A Big Boost for Home Automation: Utah Jazz Stadium Now ‘Vivint Smart Home Arena’ – CEPro

Professionally installed security and home automation systems have never been more visible than in the past two years, thanks to all those ads and yard signs from ADT, Comcast/Xfinity, AT&T Digital Life and others.

But the exposure to home technology is about to grow exponentially with new naming rights for the Utah Jazz stadium. For the next 10 years it will be called the Vivint Smart Home Arena.

The arena, which hosts about 1.8 million guests each year for basketball games, concerts and other events, will feature a “smart home experience” center, where visitors can interact with technology such as smart door locks, thermostats, surveillance cameras, Vivint’s new doorbell camera, lighting controls and of course home security – all of which can be monitored and controlled remotely via any mobile device.

The 19,911-seat facility previously was called the EnergySolutions Arena after the Utah-based nuclear-waste disposal company.

The name change, effective immediately, will be visible throughout the facility, with Vivint Smart Home Arena being prominent on the exterior of the building, the lower panels of the center-hung scoreboard, all digital building signage and on the Utah Jazz basketball court. The venue¹s naming transition to Vivint Smart Home Arena will occur throughout the end of 2015 as the building hosts marquee events beginning with the Garth Brooks World Tour on Oct. 29-31 and the Jazz home opener on Nov. 4.

Today you’d be hard-pressed to find any other stadiums even remotely related to home technology. San Francisco had Monster Park for many years, but I doubt anyone recognized an affiliation with the maker of cables, headphones and other consumer electronics products. (ESPN has the full list.)

Houston Rockets had Compaq Center. The San Jose Sharks have HP Pavilion. There’s Philips Arena for the Atlanta Hawks (doubt they promote Philips Hue there) and RCA Dome in Indianapolis (does RCA still make consumer electronics products?). Minnesota has Target Center, Los Angeles has Staples Center and the Chicago White Sox play at U.S. Cellular Field, but I’m pretty sure none of them promote their home automation offerings there, such as Staples Connect and U.S. Cellular OnLook.

Whether the Utah stadium naming rights will help Vivint outside of the state, the publicity surrounding the “smart home arena” will surely help the home technology industry overall.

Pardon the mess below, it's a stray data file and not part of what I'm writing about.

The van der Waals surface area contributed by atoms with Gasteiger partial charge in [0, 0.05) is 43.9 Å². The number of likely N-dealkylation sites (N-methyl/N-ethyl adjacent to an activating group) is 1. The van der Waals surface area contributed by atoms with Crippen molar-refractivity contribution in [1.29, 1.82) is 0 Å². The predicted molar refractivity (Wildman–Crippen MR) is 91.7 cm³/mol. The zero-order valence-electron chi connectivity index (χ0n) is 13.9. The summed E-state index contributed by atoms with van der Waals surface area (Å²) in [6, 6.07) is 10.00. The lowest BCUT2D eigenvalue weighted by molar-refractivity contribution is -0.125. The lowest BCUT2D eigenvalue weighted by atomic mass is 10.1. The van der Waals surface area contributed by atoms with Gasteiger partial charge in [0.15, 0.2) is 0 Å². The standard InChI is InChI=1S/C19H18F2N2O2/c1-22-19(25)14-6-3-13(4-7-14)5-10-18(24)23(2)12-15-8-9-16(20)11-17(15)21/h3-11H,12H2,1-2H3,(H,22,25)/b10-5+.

Terms of the deal were not disclosed, but typically companies pay between $1 million and $3 million per year for naming rights.

About Vivint
Launched in 1999 as a mass-market security and home automation provider, Provo, Utah-based Vivint has now risen to ADT-like status. Vivint’s equivalent of ADT Pulse is a system built on a platform from 2Gig Technologies, now part of Nortek Security & Control.

The company’s rapid growth was a function of its novel business model: selling security and smart-home systems door-to-door throughout the U.S. Vivint sells some 250,000 systems each summer using this approach, which is known in the industry as a “summer sales” model.

A few years ago, Vivint changed its name from APX and created new branding featuring orange everything – logo, trucks, billboards, yard signs, uniforms and more. In Utah, you cannot escape the messaging.

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Nationally, the exposure for Vivint is growing as well. While the company just sold its Vivint Solar unit for $2.2 billion (UPDATE: that deal is in jeopardy), the company added Vivint Internet in 2013, featuring wireless broadband up to 100 Mbps.

Whether the Utah stadium naming rights will help Vivint outside of the state, the publicity surrounding the “smart home arena” will surely help the home technology industry.

With total revenues over $600 million, Vivint currently has nearly 1 million subscribers for its remote security and home automation services, with customers paying an average of almost $55 per month.

In the 2015 CE Pro 100 list of highest-revenue home-technology installation companies (for calendar year of 2014), Vivint ranked #2 behind Best Buy. Vivint claimed roughly $400 million in revenues for residential system integration.

Vivint was acquired by Blacksone Capital for $2 billion (or about $1.8 billion net after divesting its 2Gig security and home automation manufacturing business to Nortek in 2013).

NEXT PAGE: Vivint Financials for Q1/Q2 2015.

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Door-to-Door Sales: Vivint Solar Acquired by SunEdison for $2.2 Billion
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Vivint Selling Super-High-Speed Wireless Broadband Door-to-Door
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